Vantis Executive Director Trevor Woods teamed up with Thales ATC Digital Aviation Solutions, Americas Director Frank Matus to talk about their partnership and the groundbreaking work they’re doing in North Dakota. You can access their podcast here, on Apple Podcasts or Spotify. These platforms let you track audience metrics and access promotional tools.

Woods jumped on YouTube to share the benefits of everything from sUAS integration and the IPP Program to the BEYOND Program and routine BVLOS operations. Dense stuff that he makes understandable and advantageous. Listeners engage by adding their sentiment, sharing and adding insights. YouTube has 1.8 billion monthly users and 73 million active podcast listeners, making it the place to be.

Take Five With Marc

From tradeshow build-outs and monumental environmental displays to compelling books and digital graphics, design plays a powerful role in capturing brand stories and developing move-the-needle marketing campaigns. Here at Greteman Group, we celebrate the meaning behind every visual that our team creates. Designer Marc Bosworth gives a beautiful account of his passion for design in his answers to these five simple questions.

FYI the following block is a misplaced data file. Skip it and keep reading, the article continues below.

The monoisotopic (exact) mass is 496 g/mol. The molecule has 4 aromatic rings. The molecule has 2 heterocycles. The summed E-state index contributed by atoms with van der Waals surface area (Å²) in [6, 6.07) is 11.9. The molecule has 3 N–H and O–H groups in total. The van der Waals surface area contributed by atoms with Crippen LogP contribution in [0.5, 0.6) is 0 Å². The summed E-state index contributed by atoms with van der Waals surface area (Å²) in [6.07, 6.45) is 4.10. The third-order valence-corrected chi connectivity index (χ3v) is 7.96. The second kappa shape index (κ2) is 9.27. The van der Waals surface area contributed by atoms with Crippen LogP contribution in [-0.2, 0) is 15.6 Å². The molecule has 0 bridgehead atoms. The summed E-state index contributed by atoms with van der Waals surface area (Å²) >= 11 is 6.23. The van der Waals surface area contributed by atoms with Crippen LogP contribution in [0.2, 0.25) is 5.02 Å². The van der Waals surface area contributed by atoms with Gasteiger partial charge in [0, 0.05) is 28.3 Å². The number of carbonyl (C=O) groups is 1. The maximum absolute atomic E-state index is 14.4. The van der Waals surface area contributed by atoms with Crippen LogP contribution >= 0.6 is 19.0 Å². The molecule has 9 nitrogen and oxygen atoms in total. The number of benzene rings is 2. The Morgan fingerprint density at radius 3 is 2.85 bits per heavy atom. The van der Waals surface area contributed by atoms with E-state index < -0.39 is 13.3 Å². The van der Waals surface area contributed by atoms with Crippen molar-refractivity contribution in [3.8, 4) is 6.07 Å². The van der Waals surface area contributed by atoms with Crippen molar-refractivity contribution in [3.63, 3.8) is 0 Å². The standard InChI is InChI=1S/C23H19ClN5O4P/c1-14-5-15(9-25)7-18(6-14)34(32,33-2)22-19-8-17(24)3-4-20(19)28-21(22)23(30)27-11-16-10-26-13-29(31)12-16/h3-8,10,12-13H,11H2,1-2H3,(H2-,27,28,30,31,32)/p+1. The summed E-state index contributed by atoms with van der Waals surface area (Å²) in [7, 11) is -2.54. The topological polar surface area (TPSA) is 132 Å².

Question 1: Why did you initially pursue a career in art and design?

I was one of those kids who was always drawing pictures and I had creative, older siblings who encouraged me. In high school, I had a chance to take a vocational course in commercial art (as it was called in those days), and I was fortunate to land a job doing graphic design at a screenprinting shop shortly after high school. I started college intending to study graphic design or illustration, but I really gravitated towards drawing, painting, printmaking and sculpture. My advisor – who was a fine arts professor – encouraged me to study fine arts to hone my skills and conceptual abilities, since I was already gaining real-world experience as a graphic designer at my job. I’ve had my hands in both the art and design worlds ever since.

Question 2: Who has inspired you along your professional path?